Association creates new model of nonprofit fund-raising events and raises
more than $600,000 for a cure
PHILADELPHIA, Oct. 20 /PRNewswire-USNewswire/ -- Men and women from across the country climbed more than 1,000 stairs and walked 10 miles throughout Philadelphia today in the first-ever Step Up to Fight Diabetes fund-raising challenge. The Step Up event raised more than $600,000 for the research, education and advocacy efforts of the American Diabetes Association.
Step Up to Fight Diabetes marked a reinvigorated attack on diabetes and a fresh approach to fund-raising events by adding the challenge of stairs to the traditional walking route. During Step Up, participants went on a "climbing tour" of the City of Brotherly Love. As participants -- better known as "climbers" -- walked 10 miles, they climbed 25 staircases (1,000 steps) and were supported by Step Up Volunteers ("SUVs") every step of the way.
After beginning at Temple University's Liacouras Center, climbers journeyed down Broad Street to historic Franklin Square Park. Further into the course, they strolled to City Hall, where they braved the 152 steps located inside the building before making their way to the well-known Philadelphia Museum of Art (of Rocky fame). After conquering the Rocky steps, climbers headed back to the Liacouras Center, where they were greeted by a cheering crowd of family, friends and fellow climbers ready to celebrate their success.
"Diabetes is the fastest-growing disease in America and the incidence of the disease is four percent higher in Philadelphia than the national average," said American Diabetes Association CEO Larry Hausner. "Our hope is that Step Up can spread awareness about diabetes and raise money for a cure."
Southeastern Pennsylvania Leadership Chair Barry White participated in the event as a climber. "Today, I was joined by supporters from across the nation. Our goal was to climb 1,000 stairs to fight diabetes and we did it! Each step brought us closer to finding a cure," said White.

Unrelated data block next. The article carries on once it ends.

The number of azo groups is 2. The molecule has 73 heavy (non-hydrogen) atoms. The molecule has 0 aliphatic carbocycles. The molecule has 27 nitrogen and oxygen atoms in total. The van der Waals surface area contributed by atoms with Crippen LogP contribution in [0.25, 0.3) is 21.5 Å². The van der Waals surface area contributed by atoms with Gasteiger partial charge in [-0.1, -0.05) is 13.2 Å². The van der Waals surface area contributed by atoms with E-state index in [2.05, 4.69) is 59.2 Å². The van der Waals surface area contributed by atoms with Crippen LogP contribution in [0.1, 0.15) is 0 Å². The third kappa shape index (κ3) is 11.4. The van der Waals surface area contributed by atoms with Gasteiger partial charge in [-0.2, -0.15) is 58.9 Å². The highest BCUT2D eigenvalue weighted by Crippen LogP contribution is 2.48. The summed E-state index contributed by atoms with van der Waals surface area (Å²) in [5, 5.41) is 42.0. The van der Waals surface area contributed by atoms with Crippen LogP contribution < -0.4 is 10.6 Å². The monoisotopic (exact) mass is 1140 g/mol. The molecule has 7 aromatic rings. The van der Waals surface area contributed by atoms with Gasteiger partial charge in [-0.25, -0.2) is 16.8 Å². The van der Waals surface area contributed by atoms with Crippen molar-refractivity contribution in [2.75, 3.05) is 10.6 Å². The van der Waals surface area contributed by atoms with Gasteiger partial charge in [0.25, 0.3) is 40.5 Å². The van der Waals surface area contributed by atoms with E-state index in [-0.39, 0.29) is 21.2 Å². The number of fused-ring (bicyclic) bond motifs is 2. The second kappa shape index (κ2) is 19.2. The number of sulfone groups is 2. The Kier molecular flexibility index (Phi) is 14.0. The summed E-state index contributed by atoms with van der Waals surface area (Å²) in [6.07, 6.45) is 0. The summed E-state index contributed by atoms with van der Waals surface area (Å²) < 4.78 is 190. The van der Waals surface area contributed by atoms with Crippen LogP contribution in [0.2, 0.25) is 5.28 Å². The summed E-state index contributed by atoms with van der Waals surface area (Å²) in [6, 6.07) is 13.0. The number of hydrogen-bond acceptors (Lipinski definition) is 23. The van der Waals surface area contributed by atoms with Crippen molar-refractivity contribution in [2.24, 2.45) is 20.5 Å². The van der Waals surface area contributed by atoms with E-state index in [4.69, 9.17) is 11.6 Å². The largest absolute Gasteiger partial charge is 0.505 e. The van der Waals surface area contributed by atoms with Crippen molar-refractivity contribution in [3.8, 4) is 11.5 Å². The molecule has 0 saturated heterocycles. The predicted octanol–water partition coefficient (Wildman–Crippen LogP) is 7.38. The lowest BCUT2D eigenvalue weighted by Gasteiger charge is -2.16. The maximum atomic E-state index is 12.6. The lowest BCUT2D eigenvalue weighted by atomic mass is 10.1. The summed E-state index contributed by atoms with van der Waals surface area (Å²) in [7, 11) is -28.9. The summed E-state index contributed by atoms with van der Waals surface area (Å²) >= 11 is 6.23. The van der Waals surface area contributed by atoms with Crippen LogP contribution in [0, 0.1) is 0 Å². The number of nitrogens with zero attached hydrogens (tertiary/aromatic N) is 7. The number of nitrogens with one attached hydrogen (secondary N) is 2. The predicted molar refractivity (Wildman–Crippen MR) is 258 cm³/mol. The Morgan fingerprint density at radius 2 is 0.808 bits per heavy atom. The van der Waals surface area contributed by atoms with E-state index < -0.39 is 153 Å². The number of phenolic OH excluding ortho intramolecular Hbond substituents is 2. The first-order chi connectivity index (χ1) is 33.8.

Funds raised at Step Up to Fight Diabetes support the American Diabetes Association's mission to prevent and cure diabetes and to improve the lives of all people affected by diabetes.
Step Up to Fight Diabetes will return to Philadelphia on October 18, 2008. For more information or to register, please call the Step Up office at 610-828-5003.
Diabetes is the fastest growing disease in America; nearly 21 million children and adults have diabetes in the U.S., and another 54 million are on the verge of developing the disease. If current trends continue, one out of every three children, and one out of every two minority children, will be diagnosed with diabetes in their lifetime. Each day, approximately 4,110 people are diagnosed with diabetes, and 613 people die from the disease. Diabetes is a chronic disease that has no cure. While not all types of diabetes are preventable, we can improve the lives of those who have the disease while searching for a cure. Diabetes does not stop at diagnosis and a
treatment regimen. It can cause many complications, including stroke, kidney failure, heart disease and amputation.
About the American Diabetes Association
The American Diabetes Association is the nation's leading 501(C)3 nonprofit health organization providing diabetes research, information and advocacy. Founded in 1940, the American Diabetes Association conducts programs in all 50 states and the District of Columbia, reaching hundreds of communities. The mission of the Association is to prevent and cure diabetes and to improve the lives of all people affected by diabetes. To fulfill this mission, the American Diabetes Association funds research, publishes scientific findings, provides information and other services to people with diabetes, their families, health professionals and the public. The Association is also actively involved in advocating for scientific research and for the rights of people with diabetes.
Step Up to Fight Diabetes would like to thank our National Sponsor, Rite Aid; Silver Sponsor, Merck; Bronze Sponsor, AstraZeneca; and Medical Sponsor, Temple University Health System Transport Team.
|SOURCE American Diabetes Association|
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